This is in honor of the "What If?" show that's on tonight, and also in honor of the fact that I can't watch either it or today's afternoon game.
October 16, 2003 was certainly a night to remember.
At the end of the game, long after Pedro had finally been lifted, my friends Andy and Michele and I were still in the living room at my parents' house (where I lived at the time, not yet a year out of college). All the lights were out, so the TV was the only thing casting a glow in the room.
I was in the recliner, where I had been for every other game of the series, convinced that was good luck. I was wearing my Nomar number tee for the eighth straight night, convinced that, too, was good luck. I was nervous because I wasn't listening to the WEEI radio broadcast of the game over Walkman headphones with McCarver and Buck muted, as I had taken to doing by Game 3--and had become convinced was also benefiting the team.
When the ball came off Aaron Boone's bat, I reached for the remote immediately. It hadn't even hit the seats beyond left field before I turned off the television.
Andy and Michele and I got up, wordlessly, from our seats. We wandered from the living room to the hallway area. I turned left to go to my bedroom. They turned right to go through the kitchen out the back door and to where their cars were parked in the driveway. None of us said a word, not even "goodbye."
But those moments were like the split second after you hurt yourself--the breath of time between hammer and thumb and a shriek of surprise and pain; the instant between a cut with a sharp knife and the first sign of blood. I lay there in the dark, in bed, eyes wide open, feeling nothing.
It was the next day, October 17, 2003, that really hurt.
I said this at the time, and I'll say it still: the collapse by the Red Sox in Game 7 of the 2003 ALCS against the Yankees was the single most painful event of my life in which I was not directly involved with the proceedings.
The next morning, when I opened my eyes, it took me a few minutes to swim back to reality, as it normally does. When I did, though, it felt like I'd been punched in the stomach.
That feeling, a deep, dull ache in my gut, didn't go away for the rest of the day.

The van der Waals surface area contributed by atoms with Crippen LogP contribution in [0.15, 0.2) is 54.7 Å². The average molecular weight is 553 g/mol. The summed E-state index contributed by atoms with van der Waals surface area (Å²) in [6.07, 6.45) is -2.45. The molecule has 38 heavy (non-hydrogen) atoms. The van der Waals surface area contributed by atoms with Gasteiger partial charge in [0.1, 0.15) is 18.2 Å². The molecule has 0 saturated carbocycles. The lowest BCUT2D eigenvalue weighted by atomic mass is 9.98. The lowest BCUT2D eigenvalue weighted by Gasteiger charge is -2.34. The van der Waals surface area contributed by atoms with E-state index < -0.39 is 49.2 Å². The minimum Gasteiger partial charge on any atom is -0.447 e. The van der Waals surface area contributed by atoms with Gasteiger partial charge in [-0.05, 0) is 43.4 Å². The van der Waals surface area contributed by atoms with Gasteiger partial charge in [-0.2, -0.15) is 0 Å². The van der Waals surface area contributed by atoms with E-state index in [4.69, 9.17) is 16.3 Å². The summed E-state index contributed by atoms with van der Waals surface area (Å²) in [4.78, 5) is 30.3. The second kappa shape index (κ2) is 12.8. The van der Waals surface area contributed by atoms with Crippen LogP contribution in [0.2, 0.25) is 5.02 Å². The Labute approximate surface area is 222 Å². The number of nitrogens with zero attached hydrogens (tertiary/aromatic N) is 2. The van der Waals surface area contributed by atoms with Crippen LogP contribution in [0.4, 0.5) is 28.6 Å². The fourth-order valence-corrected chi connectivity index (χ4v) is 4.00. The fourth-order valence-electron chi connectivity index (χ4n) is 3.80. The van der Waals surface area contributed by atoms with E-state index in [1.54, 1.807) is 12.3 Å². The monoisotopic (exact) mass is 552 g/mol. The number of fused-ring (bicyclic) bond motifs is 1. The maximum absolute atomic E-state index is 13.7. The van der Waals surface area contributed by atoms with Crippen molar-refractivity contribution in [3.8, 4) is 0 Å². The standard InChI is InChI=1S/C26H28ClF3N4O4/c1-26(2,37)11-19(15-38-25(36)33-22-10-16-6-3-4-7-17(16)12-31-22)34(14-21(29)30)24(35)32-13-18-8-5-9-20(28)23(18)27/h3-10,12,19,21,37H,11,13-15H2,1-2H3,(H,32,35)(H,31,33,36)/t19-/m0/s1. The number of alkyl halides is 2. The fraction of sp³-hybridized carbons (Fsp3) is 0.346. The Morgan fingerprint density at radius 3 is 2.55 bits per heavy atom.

It was a Friday. Just one day till the weekend, but sadly, a day in which Boston had to go work.
The other people in cars on the road, on the street and in the coffee shop, all looked like me: hollows under their eyes and a hollow look inside them.
Just the day before, I had driven home listening to the WEEI Whiner Line, as was my habit at the time. Amidst all the little one-liners from blue-collar callers, I can still recall two to this day. The first, the one I remember every time I think about the entire Game 7 phenomenon, was a caller saying seriously, with gravitas, even, though the place was usually reserved for humor, "Boston--this will either be our greatest victory...or our greatest defeat." The voice was a man's, and it was dripping with Boston accent: "ahh grayd'st vict'ry...oah aahh grayd'st d'feath."
The second was a message from regular caller Ray from Lynn (who, as far as I know, is still calling). Ray from Lynn gave statistics on Aaron Boone, his career batting average, his homers and batting average this season...all mediocre numbers. And then Ray from Lynn--no word of a lie, call WEEI if you don't believe me--predicted that in the grand tradition of Bucky Dent, Aaron Boone would hit a home run late in the game into center field to win the game for the Yankees. He was off on the location, but not much else. He ended the call with his usual sign-off: "Ray from Lynn...right again."
At the time, the hosts of the Big Show protested the fact that their producer had allowed the call into what was supposed to be a feel-good Whiner Line. The next day, I, along with anyone else who had been listening, remembered the call and wanted to throw up.
At my office at the time, which was at a small company of about 50 people total, only about 15 of whom worked in the office (the rest were on a manufacturing floor), I was the resident Red Sox fan. My cubicle was plastered with pictures of Nomar, Pedro, Kevin Millar, Trot Nixon, and all the rest. But mostly Nomar. When I got to the office on October 17, 2003, I took every single picture down.